For the second piece of the evening, guys came out and partly dismantled the grand piano in preparation for the torments it was to experience. They slid back the top cover to a place where it straddled the strings, and allowed access to the guts of the piano. This also moved the music rack back farther. Then, out came Jade Conlee and Magdalena Wajdzik and squeezed side-by-side onto the piano bench. They then proceeded to play the cacophonous Celesta Mechanism: Cosmic Dances by George Crumb. This involved playing on different ends of the keyboard, tapping lightly on keys and then building in speed and force until virtually pounding on them. They also reached inside the piano and strummed or plucked strings, maybe even banging on them. It was certainly a wake-up call at the beginning of the concert, and it could have been the soundtrack to a footchase scene from The Bourne Identity or a James Bond film.
This was followed by a BEAUTIFUL song, "Mas que un Bolero", sung by Ferzan Demircioglu and composed by Natalia Esquivel-Benitez, who I gather was right there in the audience, as a woman who seemed to fit the name arose, came up, and hugged the singer and shared the enthusiastic applause from the audience.
During the night we also got something of a mini-concert of Dicterliebe by Robert Schumann, as sung by one of my favorite AMF vocalists, William Goforth. Somehow, Goforth reminds me a bit of a classical version of American Idol's Adam Lambert. He is an amazing vocalist, and sings German in a very compelling way. I have no idea the content of the lyrics, but I thoroughly enjoyed it. Wenwen Du played piano. She is amazing at the keyboard. I subscribed to her page on Facebook, along with Jonah Kim, to see what other things they do throughout the year, and was startled to see one evening, while I was visiting New York City, that she was at the Disney Store in Times Square, about 1 block from where I was eating dinner. What a small, funny world we live in. Facebook is really a game-changer in a lot of ways.
Following Dicterliebe, was the jazzy, whimsical "What Kind of Dog Are You?", written by Andrew Thomas, who also played piano on the piece that evening. The crowd loved it, and it was a humorous refreshment after the fairly heavy-duty Dicterliebe.
And this brought us to the last piece I could stay for, as I had to get home to bed and preserve some of my 42-year-old mind for work the next day. I made it only to #9 out of the 23 scheduled works. I stuck it out for another opportunity to see Carlos Avila and Jonah Kim play together. They were again a powerhouse duo as they performed Brahms' Sonata for Piano and Cello No. 2 in F Major.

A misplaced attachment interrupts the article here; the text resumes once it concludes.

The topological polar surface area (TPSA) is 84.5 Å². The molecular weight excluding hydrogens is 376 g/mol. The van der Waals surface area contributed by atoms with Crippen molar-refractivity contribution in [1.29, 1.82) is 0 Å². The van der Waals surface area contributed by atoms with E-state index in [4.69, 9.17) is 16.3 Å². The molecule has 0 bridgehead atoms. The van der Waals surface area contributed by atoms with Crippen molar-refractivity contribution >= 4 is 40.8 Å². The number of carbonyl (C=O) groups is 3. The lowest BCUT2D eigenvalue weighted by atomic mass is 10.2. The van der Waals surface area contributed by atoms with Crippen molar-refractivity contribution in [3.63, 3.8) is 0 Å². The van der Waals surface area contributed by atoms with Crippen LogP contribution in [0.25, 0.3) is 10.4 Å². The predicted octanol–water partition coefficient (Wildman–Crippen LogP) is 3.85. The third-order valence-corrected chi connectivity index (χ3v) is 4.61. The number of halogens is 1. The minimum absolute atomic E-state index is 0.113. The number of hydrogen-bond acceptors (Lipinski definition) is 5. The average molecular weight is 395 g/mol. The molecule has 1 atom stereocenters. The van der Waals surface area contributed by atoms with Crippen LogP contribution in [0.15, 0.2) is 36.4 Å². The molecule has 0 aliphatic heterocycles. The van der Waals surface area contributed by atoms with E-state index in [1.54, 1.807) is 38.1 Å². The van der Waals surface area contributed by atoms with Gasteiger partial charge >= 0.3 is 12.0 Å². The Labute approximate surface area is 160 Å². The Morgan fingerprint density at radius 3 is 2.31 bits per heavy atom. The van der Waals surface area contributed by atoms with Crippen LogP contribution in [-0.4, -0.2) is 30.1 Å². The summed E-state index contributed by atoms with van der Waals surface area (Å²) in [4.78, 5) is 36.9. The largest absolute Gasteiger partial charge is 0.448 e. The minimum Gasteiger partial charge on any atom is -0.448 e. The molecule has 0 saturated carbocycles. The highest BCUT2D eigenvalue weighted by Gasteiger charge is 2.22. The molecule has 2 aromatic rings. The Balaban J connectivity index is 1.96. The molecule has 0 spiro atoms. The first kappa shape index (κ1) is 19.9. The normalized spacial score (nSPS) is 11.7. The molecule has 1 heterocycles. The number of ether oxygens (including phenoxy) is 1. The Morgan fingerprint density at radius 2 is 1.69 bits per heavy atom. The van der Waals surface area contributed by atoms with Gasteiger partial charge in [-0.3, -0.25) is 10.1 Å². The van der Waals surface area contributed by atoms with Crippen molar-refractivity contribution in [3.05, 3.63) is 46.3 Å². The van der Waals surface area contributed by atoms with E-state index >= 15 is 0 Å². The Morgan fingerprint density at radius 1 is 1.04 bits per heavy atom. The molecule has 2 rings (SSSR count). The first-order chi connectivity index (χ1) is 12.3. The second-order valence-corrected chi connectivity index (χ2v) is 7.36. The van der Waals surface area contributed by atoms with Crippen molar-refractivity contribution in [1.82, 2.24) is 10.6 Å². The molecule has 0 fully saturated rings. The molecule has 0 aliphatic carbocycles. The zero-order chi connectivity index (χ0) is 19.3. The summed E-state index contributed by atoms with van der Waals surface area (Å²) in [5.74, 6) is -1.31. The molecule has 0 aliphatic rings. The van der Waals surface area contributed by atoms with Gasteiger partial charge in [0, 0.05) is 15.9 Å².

Here's the thing about Carlos Avila. When he plays piano, the note starts before his finger presses the key. You can see it coming. It's like a tennis player winding up. Arm stretched back, back arched, ball tossed gently skyward. You feel anticipation knowing that ball is going to get whacked.
Avila plays piano in much the same way. His whole body goes into each note. You can see the note coming. From where? I don't know. From beyond. From some other universe. The ether. It's as I described in a previous post. The Magic Portal effect. There seems more to each note than just the mechanics of a key driving a hammer into a metal string. There is passion in each tone. Nuance. His chi is focused like a martial artist. And he plays through the note. He has follow-through. The music is noticeably enhanced by this commitment. Each note is not just something that happens for a split second - with a beginning and an end to its existence. The notes are like neutrinos traveling from the sun, passing briefly through us, and then continuing onwards to some other place. You have the feeling that the music has been traveling through space and time since the inception of the universe and that Avila has briefly revealed it us. Afterwards, you have the comfort and the awe of feeling that it continues to exist and will forever. And always, as the last note of a movement or entire piece is fading into hushed silence, it as if, with your ears rather than eyes, you can "see" it receding into the distance until it passes beyond some sound horizon.
I would have loved to stay for the whole concert, but alas, the AMF artists ganged up and defeated me. And I thank them for it.